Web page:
Ardennais - Breed & Info
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The heavy Ardennais is being bred, but there is little evidence now of the lively Ardennes post horse which brought back Napoleon's wagons from his tragic campaign in Russia, yet the origins of this very old breed stretch back to the snub-nosed, prehistoric horse whose remains were found at Solutre, where prehistoric trails converge from what is now Burgundy, the Paris basin, Belgium and Germany before heading toward the Mediterranean.
The heavy horse of the Ardennes region of France and Belgium, is the most senior of the European heavy breeds. They are still used as heavy draft horses, but for the most part, are raised for the meat market.
The Ardennais, more thick set than other breeds, shorter and closer to the ground, is a willing hard worker with stamina and a kind temperament that is easily managed.
The preferred colors are roan, red-roan, iron gray, dark chestnut and bay. Light chestnuts, even palomino is accepted, but not black.
A straight profile head shape is distinguished by a low, flat forehead and slightly prominent eye sockets. The neck, heavy, muscular and arches, is long for such a chunky horse and is well set into the powerful shoulders. This horse is very compact with a back that is shorter than the norm and extremely muscular loins.
The bone structure of the Ardennais is enormous and the musculature is corresponding in strength. The girth is naturally deep and the overall impression is of power. The withers, unlike most other draft horses, is on a line with or even lower than the croup. The quarter muscles are particularly short, thick and powerful. The legs bear very heavy feathering from the knees and hocks downward.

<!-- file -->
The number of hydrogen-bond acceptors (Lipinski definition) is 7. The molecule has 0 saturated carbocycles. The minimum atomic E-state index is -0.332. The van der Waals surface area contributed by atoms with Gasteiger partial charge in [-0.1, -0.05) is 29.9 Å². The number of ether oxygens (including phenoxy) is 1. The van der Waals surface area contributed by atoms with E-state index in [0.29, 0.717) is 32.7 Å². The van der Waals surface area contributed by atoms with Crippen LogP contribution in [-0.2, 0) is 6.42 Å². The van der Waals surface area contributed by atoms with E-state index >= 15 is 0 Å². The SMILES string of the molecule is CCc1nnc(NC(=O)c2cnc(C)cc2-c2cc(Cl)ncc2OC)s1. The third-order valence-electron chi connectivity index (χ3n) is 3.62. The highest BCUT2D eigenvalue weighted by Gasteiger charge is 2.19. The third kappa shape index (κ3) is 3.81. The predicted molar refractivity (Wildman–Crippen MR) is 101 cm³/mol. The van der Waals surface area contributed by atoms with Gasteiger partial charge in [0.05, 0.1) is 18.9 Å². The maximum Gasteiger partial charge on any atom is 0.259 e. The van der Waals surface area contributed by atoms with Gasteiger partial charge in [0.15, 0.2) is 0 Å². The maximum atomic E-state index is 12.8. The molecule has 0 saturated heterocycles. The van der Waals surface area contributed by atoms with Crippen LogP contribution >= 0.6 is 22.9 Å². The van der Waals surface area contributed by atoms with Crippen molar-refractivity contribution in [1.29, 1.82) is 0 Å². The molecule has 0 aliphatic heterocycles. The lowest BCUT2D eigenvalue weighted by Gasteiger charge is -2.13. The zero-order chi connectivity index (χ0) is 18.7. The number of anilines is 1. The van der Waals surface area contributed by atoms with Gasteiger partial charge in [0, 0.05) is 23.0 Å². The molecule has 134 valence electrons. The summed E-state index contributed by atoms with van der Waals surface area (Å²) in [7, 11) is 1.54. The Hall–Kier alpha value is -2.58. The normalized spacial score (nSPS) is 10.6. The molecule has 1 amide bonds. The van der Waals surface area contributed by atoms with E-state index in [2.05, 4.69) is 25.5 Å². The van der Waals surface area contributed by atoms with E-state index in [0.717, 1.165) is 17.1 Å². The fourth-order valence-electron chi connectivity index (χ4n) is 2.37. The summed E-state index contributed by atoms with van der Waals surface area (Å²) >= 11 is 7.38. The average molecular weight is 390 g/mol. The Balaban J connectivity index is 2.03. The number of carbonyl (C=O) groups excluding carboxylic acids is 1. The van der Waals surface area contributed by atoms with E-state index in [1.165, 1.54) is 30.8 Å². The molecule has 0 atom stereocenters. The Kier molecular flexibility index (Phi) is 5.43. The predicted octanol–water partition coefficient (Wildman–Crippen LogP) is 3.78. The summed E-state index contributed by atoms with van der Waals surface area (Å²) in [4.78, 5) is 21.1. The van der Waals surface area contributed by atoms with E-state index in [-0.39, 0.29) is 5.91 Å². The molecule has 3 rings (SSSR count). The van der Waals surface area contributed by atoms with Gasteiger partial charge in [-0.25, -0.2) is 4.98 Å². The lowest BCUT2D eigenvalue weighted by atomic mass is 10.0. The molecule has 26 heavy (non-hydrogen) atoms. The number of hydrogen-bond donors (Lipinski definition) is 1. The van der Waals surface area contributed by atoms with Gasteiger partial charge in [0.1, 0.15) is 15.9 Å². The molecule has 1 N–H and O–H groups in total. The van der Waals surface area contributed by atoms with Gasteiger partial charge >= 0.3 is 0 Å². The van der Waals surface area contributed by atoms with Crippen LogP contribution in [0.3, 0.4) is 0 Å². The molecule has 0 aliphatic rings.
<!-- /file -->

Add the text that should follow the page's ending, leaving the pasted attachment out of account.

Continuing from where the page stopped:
Prior to the 1800's this breed was less massive and used as light draft and ridden. Then at the beginning of the 1800's was crossed with the Thoroughbred, Arabian, Percheron and Boulonnais, with no great success but three types of the breed were developed. One type was the Ardennais du Nord, or Trait du Nord, a bigger horse derived from more crosses to the Brabant. Another type, the Auxois, the old horse of Burgundy, which was a contemporary of the Ardennais since the Middle Ages, is largely now considered an offshoot of the Ardennais. The Auxois is less massive in the legs and quarters but is a larger version of the original Ardennais.
The third type, was the small, older version of the breed, around 15 hands in height, which is sadly not much in evidence now.
Another draft breed, the Murakozer, from a town of that same name in Hungary, and developed there from native Mur-Insulan mares, was crossed with Ardennais mares, as well as Percherons and Norikers and lighter Hungarian horses of more quality. A swift moving draft horse, the Murakozer does not have the Ardennais heavy feather but has inherited something of the heavy frame as well as the easy temperament.
The climate in which the Ardennais are reared is harsh, resulting in a very hardy, though massive breed. Yet they are exceptionally calm and easily handled being docile, good natured and willing. They are still used as draft horses and are very helpful to logging industries in heavy woodland terrain, yet they also remain a mainstay of the meat market.
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